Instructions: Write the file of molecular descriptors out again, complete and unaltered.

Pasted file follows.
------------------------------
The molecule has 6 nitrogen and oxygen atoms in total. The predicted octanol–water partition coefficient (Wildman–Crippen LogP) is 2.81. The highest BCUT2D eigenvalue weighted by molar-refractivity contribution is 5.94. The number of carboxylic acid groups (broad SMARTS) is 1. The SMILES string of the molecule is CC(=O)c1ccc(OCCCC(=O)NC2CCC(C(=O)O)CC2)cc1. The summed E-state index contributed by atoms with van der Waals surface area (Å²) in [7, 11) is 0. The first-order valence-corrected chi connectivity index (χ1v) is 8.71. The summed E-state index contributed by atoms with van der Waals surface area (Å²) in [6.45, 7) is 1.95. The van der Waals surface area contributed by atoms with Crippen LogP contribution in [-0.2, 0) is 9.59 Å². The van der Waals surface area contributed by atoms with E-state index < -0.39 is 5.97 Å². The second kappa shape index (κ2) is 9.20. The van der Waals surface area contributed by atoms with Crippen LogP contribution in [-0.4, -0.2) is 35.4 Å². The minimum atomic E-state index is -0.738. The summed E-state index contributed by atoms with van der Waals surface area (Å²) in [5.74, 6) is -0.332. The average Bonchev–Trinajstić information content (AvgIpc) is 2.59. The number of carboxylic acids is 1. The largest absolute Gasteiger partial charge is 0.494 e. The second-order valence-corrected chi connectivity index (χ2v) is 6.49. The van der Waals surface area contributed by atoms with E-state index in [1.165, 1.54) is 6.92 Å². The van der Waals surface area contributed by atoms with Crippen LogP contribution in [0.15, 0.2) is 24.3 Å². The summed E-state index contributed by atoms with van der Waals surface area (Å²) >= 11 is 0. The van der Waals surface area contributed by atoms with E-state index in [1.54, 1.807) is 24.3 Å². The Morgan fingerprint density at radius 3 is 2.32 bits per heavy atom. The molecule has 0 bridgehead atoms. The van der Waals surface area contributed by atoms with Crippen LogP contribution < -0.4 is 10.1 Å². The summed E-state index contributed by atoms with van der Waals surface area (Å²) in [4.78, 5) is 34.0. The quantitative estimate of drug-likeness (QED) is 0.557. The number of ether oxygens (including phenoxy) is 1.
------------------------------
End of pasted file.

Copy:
The molecule has 6 nitrogen and oxygen atoms in total. The predicted octanol–water partition coefficient (Wildman–Crippen LogP) is 2.81. The highest BCUT2D eigenvalue weighted by molar-refractivity contribution is 5.94. The number of carboxylic acid groups (broad SMARTS) is 1. The SMILES string of the molecule is CC(=O)c1ccc(OCCCC(=O)NC2CCC(C(=O)O)CC2)cc1. The summed E-state index contributed by atoms with van der Waals surface area (Å²) in [7, 11) is 0. The first-order valence-corrected chi connectivity index (χ1v) is 8.71. The summed E-state index contributed by atoms with van der Waals surface area (Å²) in [6.45, 7) is 1.95. The van der Waals surface area contributed by atoms with Crippen LogP contribution in [-0.2, 0) is 9.59 Å². The van der Waals surface area contributed by atoms with E-state index < -0.39 is 5.97 Å². The second kappa shape index (κ2) is 9.20. The van der Waals surface area contributed by atoms with Crippen LogP contribution in [-0.4, -0.2) is 35.4 Å². The minimum atomic E-state index is -0.738. The summed E-state index contributed by atoms with van der Waals surface area (Å²) in [5.74, 6) is -0.332. The average Bonchev–Trinajstić information content (AvgIpc) is 2.59. The number of carboxylic acids is 1. The largest absolute Gasteiger partial charge is 0.494 e. The second-order valence-corrected chi connectivity index (χ2v) is 6.49. The van der Waals surface area contributed by atoms with E-state index in [1.165, 1.54) is 6.92 Å². The van der Waals surface area contributed by atoms with Crippen LogP contribution in [0.15, 0.2) is 24.3 Å². The summed E-state index contributed by atoms with van der Waals surface area (Å²) >= 11 is 0. The van der Waals surface area contributed by atoms with E-state index in [1.54, 1.807) is 24.3 Å². The Morgan fingerprint density at radius 3 is 2.32 bits per heavy atom. The molecule has 0 bridgehead atoms. The van der Waals surface area contributed by atoms with Crippen LogP contribution < -0.4 is 10.1 Å². The summed E-state index contributed by atoms with van der Waals surface area (Å²) in [4.78, 5) is 34.0. The quantitative estimate of drug-likeness (QED) is 0.557. The number of ether oxygens (including phenoxy) is 1.